To fall into that ‘overweight’ category, you must have a BMI (Body Mass Index) between 25 and 29.9, ‘obesity’ requires a BMI of 30 or above.

The Gold Coast has clocked a 28.3 percent obesity rate in adults, according to the latest figures from the Mitchell Institute at Victoria University.

It falls second only to Brisbane’s rate, which was the lowest in the state at 23.8 percent.

The Mitchell Institute analysis claims the overweight/obesity rates around the country seem to correspond closely to where people live.

Mammogram

Shocking data released for National Breast Cancer Awareness Month

Shocking new data has revealed breast cancer could claim thousands more lives over the next decade, if adequate research isn’t done.

The National Breast Cancer Foundation (NBCF) released the data to coincide with the first day of National Breast Cancer Awareness Month.

It shows another 30,000 lives could be lost to breast cancer over the next decade, without adequate research investment.

The data also revealed the following data:

  •  A woman’s risk of breast cancer is now 1 in 7, up from 1 in 8 in the last year alone.
  •  8 women would continue to die every day which is the 2nd highest cancer killer in Australian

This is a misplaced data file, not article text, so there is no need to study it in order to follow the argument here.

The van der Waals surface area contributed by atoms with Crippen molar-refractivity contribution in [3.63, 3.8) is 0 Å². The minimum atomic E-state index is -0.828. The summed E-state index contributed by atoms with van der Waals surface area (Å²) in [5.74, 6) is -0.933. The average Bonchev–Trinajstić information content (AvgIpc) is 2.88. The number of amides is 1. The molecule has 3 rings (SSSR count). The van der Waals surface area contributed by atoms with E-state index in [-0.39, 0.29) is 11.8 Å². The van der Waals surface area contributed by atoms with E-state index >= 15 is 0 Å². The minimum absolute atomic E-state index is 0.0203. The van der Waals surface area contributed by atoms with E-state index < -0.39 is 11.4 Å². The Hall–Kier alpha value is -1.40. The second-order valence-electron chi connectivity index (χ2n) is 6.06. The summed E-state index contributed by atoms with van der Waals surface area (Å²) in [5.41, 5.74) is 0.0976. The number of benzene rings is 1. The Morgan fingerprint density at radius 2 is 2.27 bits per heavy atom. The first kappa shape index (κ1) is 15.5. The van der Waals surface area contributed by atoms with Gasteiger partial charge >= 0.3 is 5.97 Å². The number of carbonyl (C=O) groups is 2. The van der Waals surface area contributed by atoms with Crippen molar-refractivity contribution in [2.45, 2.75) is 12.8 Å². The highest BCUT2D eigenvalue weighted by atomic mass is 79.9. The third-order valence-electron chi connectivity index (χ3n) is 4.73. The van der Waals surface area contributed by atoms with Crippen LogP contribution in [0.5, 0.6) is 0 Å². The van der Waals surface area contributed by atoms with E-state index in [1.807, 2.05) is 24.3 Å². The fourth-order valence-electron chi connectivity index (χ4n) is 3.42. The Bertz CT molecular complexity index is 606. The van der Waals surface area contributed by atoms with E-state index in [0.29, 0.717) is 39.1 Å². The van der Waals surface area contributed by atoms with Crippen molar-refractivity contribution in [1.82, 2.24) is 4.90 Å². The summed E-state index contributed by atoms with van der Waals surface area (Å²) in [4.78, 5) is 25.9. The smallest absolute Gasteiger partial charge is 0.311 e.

women.
  • Over 76,000 Australians would also lose a direct family member – a mother, sister, or daughter
    by 2030.
  • Australia would stand to lose over $1.868 billion in wages just through lives lost to breast
    cancer, this year alone.

The NBCF has funded vital life-saving research into breast cancer since 1994, with data now showing that funds have saved over 44,000 lives in this time.

Funding has helped find new risk factors, improve early detection and create more effective, less harsh treatment options.

Professor Sarah Hosking, CEO of the National Breast Cancer Foundation, believes no-one should have to die from breast cancer, and that continued investment to life-saving research is the only way to change these statistics.

“This year alone nearly 20,000 Australians, both men and women, will come face to face with the disease and unfortunately more than 3,000 will lose their life.

“This doesn’t have to be the case though; the National Breast Cancer Foundation has launched an ambitious target of zero deaths by 2030 but it is up to everyday Australians to help us achieve it.

“Our target is possible but only if we continue to receive direct investment for the world-class research we fund.

“We are at a critical juncture whereby a future where no Australian has to lose a parent, partner, sibling or child to this devastating disease is in sight.

“By investing in NBCF’s vision of zero deaths from breast cancer, they can support our game-changing research projects and help us achieve the target,” Ms Hosking said.